Student - May 26, 2011

How a Dutch survived among eight Chinese

Last Saturday, I was at a BBQ by the riverside of the Rijn. Ten people in total: eight Chinese, one German and one Dutch. This Dutch is the hero of this story.

When Niels was helping the girls set up the grill...
His name is Niels, a guy from Groningen. When the German and the Chinese girl left at about 15.00, he became the only non-Chinese in the group. As a Chinese living in a corridor with eight Dutch and one some-Dutch-speaking Belgian, I was very curious how Niels felt under such an unfamiliar situation. Two days after the BBQ, we met again. 'It was fun but strange,' he summed up that afternoon with only two adjectives. Obviously I was not satisfied with such a cut-and-dried comment. I tried to dig out more details from him.
'I was surprised when Jing (Niels' colleague in PSF) called me for the BBQ,' he started to recall, 'I never had a BBQ at lunch time.' Yes. Chinese do like have BBQ during the day. 'I also wondered why the girls did all the work for food preparation while the men stood aside,' it seemed a bit weird to him. It's a shame I didn't explain to him in time, but now I can tell you: we should feel happy for these girls because studying abroad helps to be more independent. Given that, isn't it better to let them enjoy the set-up of the grill and cooking?
'I also found out that Chinese girls are no-sports and afraid of sunshine,' Niels continued, 'Dutch girls like to exhaust themselves to release energy. I didn't see any Chinese girl like that.' Hmmm...I can't work out why either. I was the only guy who asked Niels to play Frisbee while the girls sunbathed with a scarf covering their heads and arms. I remembered the Dutch girls of my AID group did play football, korfball or hockey with men together. I'm not sure whether all Dutch girls like sports, but they are really more active than Chinese ones.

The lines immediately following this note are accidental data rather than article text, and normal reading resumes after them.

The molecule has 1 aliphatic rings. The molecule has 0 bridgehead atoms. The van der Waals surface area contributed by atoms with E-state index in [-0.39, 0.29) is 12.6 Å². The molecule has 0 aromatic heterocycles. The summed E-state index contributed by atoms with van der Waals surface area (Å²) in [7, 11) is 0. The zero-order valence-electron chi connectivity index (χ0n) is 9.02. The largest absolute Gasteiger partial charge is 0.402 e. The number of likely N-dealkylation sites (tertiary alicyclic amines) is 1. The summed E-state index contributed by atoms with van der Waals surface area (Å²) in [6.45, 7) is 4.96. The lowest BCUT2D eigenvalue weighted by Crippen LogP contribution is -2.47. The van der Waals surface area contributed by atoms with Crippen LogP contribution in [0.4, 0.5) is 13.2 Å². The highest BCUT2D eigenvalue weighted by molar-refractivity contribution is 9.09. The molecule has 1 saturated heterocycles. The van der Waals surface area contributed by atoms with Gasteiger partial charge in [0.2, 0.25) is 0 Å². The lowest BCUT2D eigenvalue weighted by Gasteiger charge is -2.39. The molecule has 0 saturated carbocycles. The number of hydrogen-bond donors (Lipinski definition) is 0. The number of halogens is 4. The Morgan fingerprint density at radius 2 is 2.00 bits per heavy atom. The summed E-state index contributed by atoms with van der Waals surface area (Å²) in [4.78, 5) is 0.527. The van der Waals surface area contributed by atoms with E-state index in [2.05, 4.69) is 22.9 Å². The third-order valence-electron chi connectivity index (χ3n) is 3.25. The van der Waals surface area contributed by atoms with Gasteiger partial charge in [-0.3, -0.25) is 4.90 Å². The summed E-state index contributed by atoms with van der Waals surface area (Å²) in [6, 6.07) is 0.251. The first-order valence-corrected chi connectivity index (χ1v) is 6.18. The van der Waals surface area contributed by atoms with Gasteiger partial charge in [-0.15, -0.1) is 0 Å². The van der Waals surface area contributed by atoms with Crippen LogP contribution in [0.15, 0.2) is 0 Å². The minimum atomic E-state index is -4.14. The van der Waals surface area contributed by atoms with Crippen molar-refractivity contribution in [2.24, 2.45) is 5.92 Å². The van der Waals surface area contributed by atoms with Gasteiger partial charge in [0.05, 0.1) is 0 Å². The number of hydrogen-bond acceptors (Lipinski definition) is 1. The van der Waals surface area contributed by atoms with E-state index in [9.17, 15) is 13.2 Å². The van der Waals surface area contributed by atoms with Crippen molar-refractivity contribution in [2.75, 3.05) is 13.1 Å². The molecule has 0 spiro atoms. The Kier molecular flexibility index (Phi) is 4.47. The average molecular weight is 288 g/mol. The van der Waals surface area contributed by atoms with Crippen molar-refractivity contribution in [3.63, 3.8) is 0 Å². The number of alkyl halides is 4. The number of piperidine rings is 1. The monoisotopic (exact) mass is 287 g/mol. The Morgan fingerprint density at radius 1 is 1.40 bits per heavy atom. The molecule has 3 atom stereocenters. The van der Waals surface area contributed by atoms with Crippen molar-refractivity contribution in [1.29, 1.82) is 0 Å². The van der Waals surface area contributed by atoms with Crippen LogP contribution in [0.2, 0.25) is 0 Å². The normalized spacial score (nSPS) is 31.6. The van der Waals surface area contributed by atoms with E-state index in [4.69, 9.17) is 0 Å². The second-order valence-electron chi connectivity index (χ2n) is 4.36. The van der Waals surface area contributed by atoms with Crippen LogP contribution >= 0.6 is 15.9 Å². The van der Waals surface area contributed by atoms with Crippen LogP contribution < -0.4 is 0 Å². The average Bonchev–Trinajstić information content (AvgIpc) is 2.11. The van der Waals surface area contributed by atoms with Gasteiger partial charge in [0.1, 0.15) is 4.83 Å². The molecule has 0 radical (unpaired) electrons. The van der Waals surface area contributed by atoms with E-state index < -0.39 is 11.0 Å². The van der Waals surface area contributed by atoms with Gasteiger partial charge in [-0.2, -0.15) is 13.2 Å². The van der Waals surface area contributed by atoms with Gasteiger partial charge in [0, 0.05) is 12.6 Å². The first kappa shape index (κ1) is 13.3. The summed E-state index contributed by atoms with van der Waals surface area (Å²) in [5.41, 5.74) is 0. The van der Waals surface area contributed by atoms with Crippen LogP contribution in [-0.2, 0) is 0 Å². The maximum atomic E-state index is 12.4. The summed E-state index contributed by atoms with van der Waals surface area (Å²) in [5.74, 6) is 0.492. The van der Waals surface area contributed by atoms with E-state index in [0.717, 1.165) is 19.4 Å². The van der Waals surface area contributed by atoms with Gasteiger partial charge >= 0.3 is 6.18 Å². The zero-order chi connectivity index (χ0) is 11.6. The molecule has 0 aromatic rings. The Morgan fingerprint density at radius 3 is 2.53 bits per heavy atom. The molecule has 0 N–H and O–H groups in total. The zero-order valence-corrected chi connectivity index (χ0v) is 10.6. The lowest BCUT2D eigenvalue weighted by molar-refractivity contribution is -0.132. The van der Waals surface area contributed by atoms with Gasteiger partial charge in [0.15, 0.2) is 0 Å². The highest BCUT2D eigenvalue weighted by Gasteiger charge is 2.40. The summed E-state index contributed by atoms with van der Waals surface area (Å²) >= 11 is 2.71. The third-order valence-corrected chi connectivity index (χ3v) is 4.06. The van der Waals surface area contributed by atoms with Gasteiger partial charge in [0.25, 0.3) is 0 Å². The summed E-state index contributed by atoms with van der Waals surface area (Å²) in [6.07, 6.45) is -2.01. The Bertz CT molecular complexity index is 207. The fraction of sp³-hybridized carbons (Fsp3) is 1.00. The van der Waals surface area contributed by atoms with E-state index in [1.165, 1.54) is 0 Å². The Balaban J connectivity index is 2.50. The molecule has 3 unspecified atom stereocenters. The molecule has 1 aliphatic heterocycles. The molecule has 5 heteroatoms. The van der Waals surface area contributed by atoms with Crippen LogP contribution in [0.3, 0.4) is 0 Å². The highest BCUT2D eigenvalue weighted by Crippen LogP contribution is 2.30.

'I had to think about my own behavior', Niels told me. 'For instance, I had to go somewhere else to change my swimming clothes because I think it's not polite to do it in front of Chinese girls', he made a nice example, 'and besides, I also wanted to know what you actually talked about in Chinese.' Finally, we got resonance: I am often very eager to understand what the Dutch surrounding me are saying. And, just like what Niels said, I 'have to act a bit differently' in such a situation. I have often been sad because sometimes I couldn't be myself among Dutch. Fortunately, I walked through that difficult time and came to know how to be myself in my second or even third language.
I always feel grateful when meeting someone who is able to put himself in my shoes. Congratulations, Niels! You survived among so many Chinese, wish we can someday talk in another language besides English.
Video of the week: A nice clip for this election week

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